Den uhelbredeligt hjemløse kinesiske dagbogsfiktion: Om Lu Xuns og Ding Lings sygdomsramte dagbogsskrivere

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This article examines the disease motif in Lu Xun’s “Diary of a Madman” (1918) and in Ding Ling’s “Miss Sophia’s Diary” (1928) in their historical and medical contexts. At its most fundamental, the contemporaneous Chinese conception of health was thermodynamic, vesting the utmost importance in the circulation of energies and substances. This conception had immense social importance because it provided part of the ideological scaffolding for the family structure. Inside the family, established responsibilities and hierarchies purportedly served to guide this circulation in ways supportive of health, and the same considerations charged family members with maintaining strict scrutiny of the family’s barriers against any potentially illness-inducing influences that might penetrate the family fortress. Written at a time when political, social, and scientific verities were crumbling in China, these diaries record the foibles and concerns of two diseased individuals who stand alienated from their families and their immediate surroundings. By focusing on this alienation, as well as on the shared interests of the diarists in boundary crossing flows and anthropophagy, this article suggests that these short stories can profitably be read as explorations of the anxieties facing this generation of young Chinese as they sought to make a world for themselves independently of their families. What these stories dramatize is that leaving the family behind might have medical ramifications in addition to social and financial costs. In the current covid-19 context, we may not need reminding that ideas about disease and health relate in important ways to how we think of the relationship between families, boundaries, and vulnerability.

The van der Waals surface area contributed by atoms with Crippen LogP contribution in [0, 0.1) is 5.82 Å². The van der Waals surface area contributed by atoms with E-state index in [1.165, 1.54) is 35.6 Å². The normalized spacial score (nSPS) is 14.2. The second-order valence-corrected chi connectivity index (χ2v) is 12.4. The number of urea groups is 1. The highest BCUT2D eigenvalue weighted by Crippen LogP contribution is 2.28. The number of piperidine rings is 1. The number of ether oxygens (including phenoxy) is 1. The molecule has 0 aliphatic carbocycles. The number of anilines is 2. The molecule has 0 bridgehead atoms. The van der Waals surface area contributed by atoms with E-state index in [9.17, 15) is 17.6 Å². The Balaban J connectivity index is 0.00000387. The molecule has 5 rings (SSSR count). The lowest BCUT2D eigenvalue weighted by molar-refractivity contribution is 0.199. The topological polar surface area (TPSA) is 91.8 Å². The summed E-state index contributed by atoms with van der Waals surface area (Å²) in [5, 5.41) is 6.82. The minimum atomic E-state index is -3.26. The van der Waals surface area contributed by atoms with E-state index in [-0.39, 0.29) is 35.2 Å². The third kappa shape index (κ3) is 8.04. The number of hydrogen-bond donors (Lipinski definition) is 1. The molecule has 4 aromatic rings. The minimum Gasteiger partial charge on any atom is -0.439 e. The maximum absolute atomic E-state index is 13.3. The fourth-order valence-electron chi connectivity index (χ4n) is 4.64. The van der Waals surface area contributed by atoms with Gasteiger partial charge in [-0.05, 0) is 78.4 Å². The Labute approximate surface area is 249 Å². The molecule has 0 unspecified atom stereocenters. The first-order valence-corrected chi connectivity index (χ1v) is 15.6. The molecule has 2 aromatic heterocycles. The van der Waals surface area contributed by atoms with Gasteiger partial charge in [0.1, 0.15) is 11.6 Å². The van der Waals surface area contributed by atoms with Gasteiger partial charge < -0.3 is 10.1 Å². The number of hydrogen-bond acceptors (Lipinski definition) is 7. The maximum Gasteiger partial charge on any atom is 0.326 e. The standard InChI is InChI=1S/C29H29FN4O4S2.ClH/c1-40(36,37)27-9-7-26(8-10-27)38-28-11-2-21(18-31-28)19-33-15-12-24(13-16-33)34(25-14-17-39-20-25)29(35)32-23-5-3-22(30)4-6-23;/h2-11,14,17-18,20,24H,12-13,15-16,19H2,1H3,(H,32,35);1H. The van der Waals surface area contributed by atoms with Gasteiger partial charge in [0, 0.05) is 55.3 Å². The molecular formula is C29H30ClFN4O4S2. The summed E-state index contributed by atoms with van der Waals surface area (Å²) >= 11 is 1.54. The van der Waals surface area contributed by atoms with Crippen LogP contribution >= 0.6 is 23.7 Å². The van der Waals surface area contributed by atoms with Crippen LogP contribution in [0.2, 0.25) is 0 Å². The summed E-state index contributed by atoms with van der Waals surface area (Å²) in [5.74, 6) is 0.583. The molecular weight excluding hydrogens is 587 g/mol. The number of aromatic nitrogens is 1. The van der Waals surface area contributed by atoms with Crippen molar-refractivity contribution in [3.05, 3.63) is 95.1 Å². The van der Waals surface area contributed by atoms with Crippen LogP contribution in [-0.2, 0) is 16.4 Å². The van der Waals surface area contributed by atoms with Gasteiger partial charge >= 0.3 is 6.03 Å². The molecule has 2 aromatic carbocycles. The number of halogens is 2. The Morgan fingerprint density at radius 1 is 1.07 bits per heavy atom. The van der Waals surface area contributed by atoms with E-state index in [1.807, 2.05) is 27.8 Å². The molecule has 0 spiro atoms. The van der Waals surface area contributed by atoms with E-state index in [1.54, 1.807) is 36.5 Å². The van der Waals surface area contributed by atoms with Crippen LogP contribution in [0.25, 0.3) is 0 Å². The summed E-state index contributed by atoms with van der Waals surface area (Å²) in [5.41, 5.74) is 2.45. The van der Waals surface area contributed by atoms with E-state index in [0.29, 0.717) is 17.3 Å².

Original languageDanish
JournalK & K
Issue number131
Pages (from-to)213-238
Number of pages26
Publication statusPublished - 23 Jun 2021

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